Common’s voice has all the elements and idiosyncrasies of a basketball court in any metropolitan city. It’s raw and authentic; raspy and a bit of street.
He calls out "roll call" at the start of a video the NBA used to launch the 2014-15 season. He could have easily been calling for players to announce themselves on the blacktop of a court in his hometown Chicago.
But Common wasn’t always confident in the voice that made him famous and launched a rap career that spans two decades and evolved into a successful run in film.
“I remember when I was young and I first started rapping, I hadn’t embraced my voice yet,” he said. “I would try to make it deeper. I would rap in this tone that wasn’t even my voice. Then, eventually, I found my voice, and finding my voice was like finding myself in a way. It was really about embracing who I am and what I’m about.”
His multi-talented, multi-Grammy-winning voice is recognizable anywhere, from his music to movies. He begins his "Nobody’s Smiling“ Tour with Jay Electronica November 8 in Europe and stars in the upcoming civil rights film Selma, scheduled to release in February.
It’s hard to believe that Common, whose voice was also used in Gatorade’s G Series commercial that launched for the 2010 Super Bowl, could be self-conscious about anything after having also found success in television, books, and through his foundation, The Common Ground. The Chi-town rapper is quick to offer “I’m a blessed man” as an explanation. But the truth is that he’s a disciplined workhorse. The evidence is in his diet.
Common used to practice a vegan diet but now mainly eats fish and vegetables. He gave up pork in 1992, beef in ’95 and chicken in ’99. He works out four to five days a week, teaming with trainer Quison Dodd for a series of short, explosive, high-intensity workouts.
He was recently in Los Angeles, where he’s filming a new television show, but gave us some time to talk about everything from his upcoming film, to his training habits, to his affinity for red wine – although he promises that he’s not taking any red wine baths a la Amare Stoudemire.
Men’s Fitness: At age 42, and with such a crazy schedule, how do you keep up your fitness?
Common: Man, I work out four days a week and if possible, five. But I’ve been improving my workouts by doing things that are active. I’m not just pumping weights. I work with the bands. Today I was doing drills where it felt like I was doing basketball drills. I never used to do a lot of cardio and I still don’t do a lot of cardio because then I get real thin. But basically it’s just constant workouts and overall I just eat healthy. Of course I have days where I might go in on some French fries but overall it’s a pretty clean diet.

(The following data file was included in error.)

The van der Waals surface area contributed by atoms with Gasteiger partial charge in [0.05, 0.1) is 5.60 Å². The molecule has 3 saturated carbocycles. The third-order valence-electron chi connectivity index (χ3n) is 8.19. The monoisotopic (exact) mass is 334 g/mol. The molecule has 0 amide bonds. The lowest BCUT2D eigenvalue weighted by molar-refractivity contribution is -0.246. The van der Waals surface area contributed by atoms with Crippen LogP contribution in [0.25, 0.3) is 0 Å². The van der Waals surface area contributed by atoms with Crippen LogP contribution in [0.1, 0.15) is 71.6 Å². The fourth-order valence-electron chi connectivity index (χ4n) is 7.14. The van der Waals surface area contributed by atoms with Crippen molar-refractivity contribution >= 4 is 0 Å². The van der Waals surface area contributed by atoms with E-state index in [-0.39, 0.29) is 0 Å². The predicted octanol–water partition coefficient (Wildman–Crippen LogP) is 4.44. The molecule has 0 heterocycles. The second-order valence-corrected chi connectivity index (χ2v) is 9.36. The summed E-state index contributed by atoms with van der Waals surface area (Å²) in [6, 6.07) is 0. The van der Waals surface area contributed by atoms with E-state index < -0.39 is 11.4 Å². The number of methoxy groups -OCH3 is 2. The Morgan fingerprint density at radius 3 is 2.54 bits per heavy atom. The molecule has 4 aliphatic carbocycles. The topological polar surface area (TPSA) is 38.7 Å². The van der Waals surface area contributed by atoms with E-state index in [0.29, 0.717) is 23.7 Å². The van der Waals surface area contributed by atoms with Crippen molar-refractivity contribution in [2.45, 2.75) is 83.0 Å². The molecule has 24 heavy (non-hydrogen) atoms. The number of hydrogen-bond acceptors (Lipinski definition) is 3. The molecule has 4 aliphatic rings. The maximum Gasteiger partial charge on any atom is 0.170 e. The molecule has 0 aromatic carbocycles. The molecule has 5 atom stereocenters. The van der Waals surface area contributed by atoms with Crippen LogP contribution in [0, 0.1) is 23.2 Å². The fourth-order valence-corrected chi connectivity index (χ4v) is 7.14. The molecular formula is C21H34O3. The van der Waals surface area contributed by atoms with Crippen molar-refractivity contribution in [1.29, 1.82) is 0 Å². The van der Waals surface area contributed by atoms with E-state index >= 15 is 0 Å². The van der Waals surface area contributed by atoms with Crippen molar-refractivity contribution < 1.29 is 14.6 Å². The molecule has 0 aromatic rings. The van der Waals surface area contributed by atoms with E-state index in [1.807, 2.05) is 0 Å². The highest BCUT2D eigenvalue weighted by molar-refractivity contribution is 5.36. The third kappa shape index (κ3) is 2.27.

You talked about all the things you don’t eat. What do you get to eat?
I eat seafood. It’s not really complex. It’s real simple. I like different cuisines. I like Mexican food. Soul food is my favorite. Then I have my little cookies. They're not the worst cookies, but I get them in there. I have to treat myself because I don’t want to live not enjoying certain aspects of life.
But I’ve got to say: I eat this way because it’s my lifestyle. … I’m also not drinking as much. That’s one thing I do want to mention. I haven’t been drinking as much. I like wine and sangria.
Amare Stoudemire of the New York Knicks made some waves by posting an Instagram photo bathing in red wine for recovery reasons. You aren’t doing that, are you?
Man, I don’t take baths unless I’m with a lady.
Everyone is talking facial hair now that No-Shave November is here. You’ve always been about rocking an impeccable beard. What’s the secret?
I’ve got great barbers. I’m going to keep it real. I’ve got a barber in Brooklyn named Junior. He’s a master and I use my man Kelvin out in LA. They keep my beard tight. I’m real keen on my beard because I’m bald-headed and when you are bald, your beard is your hairstyle. That’s the only way you can change your look up and that’s the only way you can groom yourself is to look sharp and clean. So I just deal with the best. Anything I do, I just want it to be the best.
Talk about teaming with the NBA to launch the 2014-15 season with the Everybody Up campaign.
The experience was super dope and everybody from the NBA entertainment branch, they treated me with a lot of love. We went in and I had been filming this television show earlier that day. I just went into the studio and it was a late night and they gave me some ideas of what they wanted and we just tried it out different ways. It was a high energy thing. But people know Common, they know me to be chill. But the energy is there and you can just feel that spirit and that life.
What can you tell us about the upcoming film you’re starring in (Selma) which is produced by Oprah Winfrey and Brad Pitt?
It’s about Dr. [Martin Luther] King and the people in the SCLC [Southern Christian Leadership Conference] in 1965 and the people in Selma [Alabama]. They went across the country fighting for voting rights and they did it in a non-violent way. The fight was non-violent but it was really a rebel fight, because to be non-violent, it’s hard, bruh. People think of Dr. King sometimes and they think “Ah, man. That’s soft.” But he’s a real dude. You can feel that in his movie and it’s about him and these people who changed the world.
I play James Bevel. He’s one of King’s right-hand men. He’s really one of the most radical out of the SCLC. What I love about this movie is that when you think of King you think that he was out there doing it by himself. But you get to see that it was James Bevel, my character, and Ralph Abernathy, Hosea Williams, and all these people. And the women in the movement: Diane Nash, Anna Lee Cooper. And so many people lost their lives – so many people contributed to the freedom that we have today and still fight for right now.